Today’s COI tracking software makes document access, correction, and storage as easy and painless as ever.
3. Mitigates Liability
By being insured and knowing your contracted third parties are, as well, you’re setting yourself up for effective loss transfer and coverage in the case of an insured event.
Overall, this proactivity substantially mitigates liability and risks that are inherent in third-party dealings.
4. Protect Yourself When Contracting Vendors
Partnering with third parties is an essential and risky component of any project. By ensuring all parties have legitimate, compliant COIs, you can protect yourself and your business from absorbing unwanted liability and risks associated with third-party hires.
Better yet, vetting vendors before entering into contract empowers you to hire the right people in the first place—perhaps, the best form of risk mitigation.
Tracking Certificates of Liability Insurance & Other Essentials
To ensure your projects run optimally from start to finish, it is crucial businesses ensure contracted vendors are not only hitting deadlines and budgets, but maintaining compliant paperwork.
Some of the most important are COIs and commercial general liability insurance policies.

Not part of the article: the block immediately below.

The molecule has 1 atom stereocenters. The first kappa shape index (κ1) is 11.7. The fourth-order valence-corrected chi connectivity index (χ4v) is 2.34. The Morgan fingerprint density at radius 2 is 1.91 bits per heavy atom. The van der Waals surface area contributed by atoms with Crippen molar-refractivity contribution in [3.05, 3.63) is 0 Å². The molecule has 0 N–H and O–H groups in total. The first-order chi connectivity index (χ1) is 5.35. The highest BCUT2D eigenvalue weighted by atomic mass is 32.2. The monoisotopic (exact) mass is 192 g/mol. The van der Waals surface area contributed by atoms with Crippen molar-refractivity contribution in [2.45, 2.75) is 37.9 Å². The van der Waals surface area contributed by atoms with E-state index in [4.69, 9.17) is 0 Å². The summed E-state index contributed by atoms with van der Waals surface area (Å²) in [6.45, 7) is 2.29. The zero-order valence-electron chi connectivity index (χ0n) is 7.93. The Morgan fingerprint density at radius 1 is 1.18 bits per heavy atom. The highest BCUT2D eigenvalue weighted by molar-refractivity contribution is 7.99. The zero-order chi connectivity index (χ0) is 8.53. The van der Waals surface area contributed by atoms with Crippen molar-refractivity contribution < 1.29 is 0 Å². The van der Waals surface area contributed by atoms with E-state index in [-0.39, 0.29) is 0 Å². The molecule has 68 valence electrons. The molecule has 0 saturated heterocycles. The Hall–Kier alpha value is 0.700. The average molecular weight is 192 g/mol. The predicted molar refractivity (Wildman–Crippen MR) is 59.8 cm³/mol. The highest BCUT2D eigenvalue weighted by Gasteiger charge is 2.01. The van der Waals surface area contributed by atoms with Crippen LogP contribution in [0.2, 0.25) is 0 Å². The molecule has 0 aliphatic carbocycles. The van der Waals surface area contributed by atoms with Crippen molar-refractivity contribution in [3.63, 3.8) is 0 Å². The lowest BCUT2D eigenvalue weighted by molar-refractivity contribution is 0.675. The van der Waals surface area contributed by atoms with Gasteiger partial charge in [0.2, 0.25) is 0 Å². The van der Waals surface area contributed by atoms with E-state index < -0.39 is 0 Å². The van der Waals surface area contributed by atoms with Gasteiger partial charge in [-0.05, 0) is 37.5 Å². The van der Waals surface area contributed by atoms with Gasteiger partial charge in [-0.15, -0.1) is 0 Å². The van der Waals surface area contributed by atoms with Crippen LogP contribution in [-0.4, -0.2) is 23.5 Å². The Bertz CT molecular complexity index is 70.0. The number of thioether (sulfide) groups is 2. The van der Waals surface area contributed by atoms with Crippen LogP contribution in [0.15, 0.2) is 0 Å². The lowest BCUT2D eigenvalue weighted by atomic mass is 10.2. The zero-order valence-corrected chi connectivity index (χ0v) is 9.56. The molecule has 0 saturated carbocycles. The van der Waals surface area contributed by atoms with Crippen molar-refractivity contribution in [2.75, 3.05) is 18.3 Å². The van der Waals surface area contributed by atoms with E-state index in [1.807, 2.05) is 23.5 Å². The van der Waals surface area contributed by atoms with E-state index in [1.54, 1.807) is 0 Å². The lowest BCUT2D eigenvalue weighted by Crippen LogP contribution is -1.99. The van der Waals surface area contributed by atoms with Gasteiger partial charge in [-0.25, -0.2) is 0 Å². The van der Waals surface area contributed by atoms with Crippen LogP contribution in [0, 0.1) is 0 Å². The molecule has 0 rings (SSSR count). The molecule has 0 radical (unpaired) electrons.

However, due to this documentation’s complexity and the sheer volume of vendors, it can be overwhelming to keep everything organized and easily accessible.
Luckily, cloud-based software demystifies these complex processes by enabling businesses to seamlessly store, track, and correct documents with a few clicks.
Automated COI flagging and correction are a welcome alternative to manual processes, which cost organizations not only precious time, but money, as well.
With these crucial processes at their fingertips, it has never been easier to optimize vendor management, mitigate risks, and build safer business connections.
BCS is a leading vendor management solution with full- and self-service tracking options that ensure COIs and liability insurance policies remain compliant. To streamline your business operations with a robust tracking solution, schedule a demo or contact us today.